PETALING JAYA: The attorney-general’s decision to drop charges against 12 people in the LTTE case makes a mockery of integrity and competence of the police force, according to an Umno leader.
Umno vice-president Mohamed Khaled Nordin said the police had all this while said they made the arrests based on evidence gathered from thorough investigations in their crackdown on sympathisers of the now-defunct Liberation Tigers of Tamil Eelam.
Khaled also wondered if the attorney-general would review the case against others detained under the Sosma security law, including people charged with supporting Islamic State and Jemaah Islamiyyah.
He said Thomas had stated in the LTTE case that there was “no realistic prospect” of obtaining convictions of those who had in possession pictures and items of people that they idolised.
Khaled, a former federal minister, said the criminal charges against the 12 people in the LTTE case – two of whom are DAP politicians – had been brought by the attorney-general’s department itself.
“So what rationale can the attorney-general offer that could preserve the integrity of the actions by the police and the prosecutors, which was in line with the law?” he said in a statement.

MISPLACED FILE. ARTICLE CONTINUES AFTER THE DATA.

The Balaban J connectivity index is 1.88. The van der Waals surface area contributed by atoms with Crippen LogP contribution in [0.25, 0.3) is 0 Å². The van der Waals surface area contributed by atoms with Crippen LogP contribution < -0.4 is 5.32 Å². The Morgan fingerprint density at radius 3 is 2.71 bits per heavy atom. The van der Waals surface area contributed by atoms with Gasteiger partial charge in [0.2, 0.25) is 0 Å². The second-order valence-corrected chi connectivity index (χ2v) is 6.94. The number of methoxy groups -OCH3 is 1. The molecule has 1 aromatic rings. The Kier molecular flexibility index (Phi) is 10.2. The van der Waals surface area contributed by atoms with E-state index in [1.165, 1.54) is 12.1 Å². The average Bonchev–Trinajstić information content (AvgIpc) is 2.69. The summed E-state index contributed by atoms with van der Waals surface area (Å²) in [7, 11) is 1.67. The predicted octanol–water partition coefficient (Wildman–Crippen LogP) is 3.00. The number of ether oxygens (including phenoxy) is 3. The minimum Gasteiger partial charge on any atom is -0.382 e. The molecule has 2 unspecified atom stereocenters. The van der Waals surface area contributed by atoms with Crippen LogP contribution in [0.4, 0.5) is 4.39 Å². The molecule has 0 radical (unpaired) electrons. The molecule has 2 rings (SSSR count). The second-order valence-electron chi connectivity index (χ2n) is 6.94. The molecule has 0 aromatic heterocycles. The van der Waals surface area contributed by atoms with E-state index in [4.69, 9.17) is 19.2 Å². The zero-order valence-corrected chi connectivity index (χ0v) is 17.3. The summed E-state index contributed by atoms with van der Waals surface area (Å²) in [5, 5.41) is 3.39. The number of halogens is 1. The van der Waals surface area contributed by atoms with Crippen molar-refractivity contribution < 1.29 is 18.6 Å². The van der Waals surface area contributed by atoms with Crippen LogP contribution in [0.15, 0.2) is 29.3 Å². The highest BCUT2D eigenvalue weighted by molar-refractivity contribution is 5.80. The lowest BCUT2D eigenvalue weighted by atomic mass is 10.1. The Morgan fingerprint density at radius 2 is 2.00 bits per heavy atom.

This, Khaled said was one of the many implications of Tommy Thomas’ move to drop the charges yesterday.
Thomas said there was “no realistic prospect” for obtaining the conviction of the 12 accused under any of the 34 charges brought against them.
The men have been detained since October under Security Offences (Special Measures) Act, or Sosma, over their alleged links to the LTTE, a militant organisation that tried to create an independent Tamil state in Sri Lanka.
The 12 included Melaka state executive councillor G Saminathan, who is assemblyman for Gadek, and P Gunasekaran, assemblymna for Seremban Jaya.
All 12 have denied their involvement in LTTE. They said that flags, posters and pictures found in their possession had only meant that they sympathised with the plight of the Tamil minority in Sri Lanka.
Khaled said the attorney-general’s decision called into question the integrity of the various security forces and legal institutions.
“What is more worrying is the impact on strategies to eradicate terrorism in Malaysia.”
He said the federal government would need to review its policies in combating terrorism, noting that possessing material linked to terrorist organisations was an offence in many countries, including Malaysia.
“Tommy Thomas’s decision clearly contravenes the global consensus when it comes to curbing radicalism and anti-terrorism policies,” Khaled said.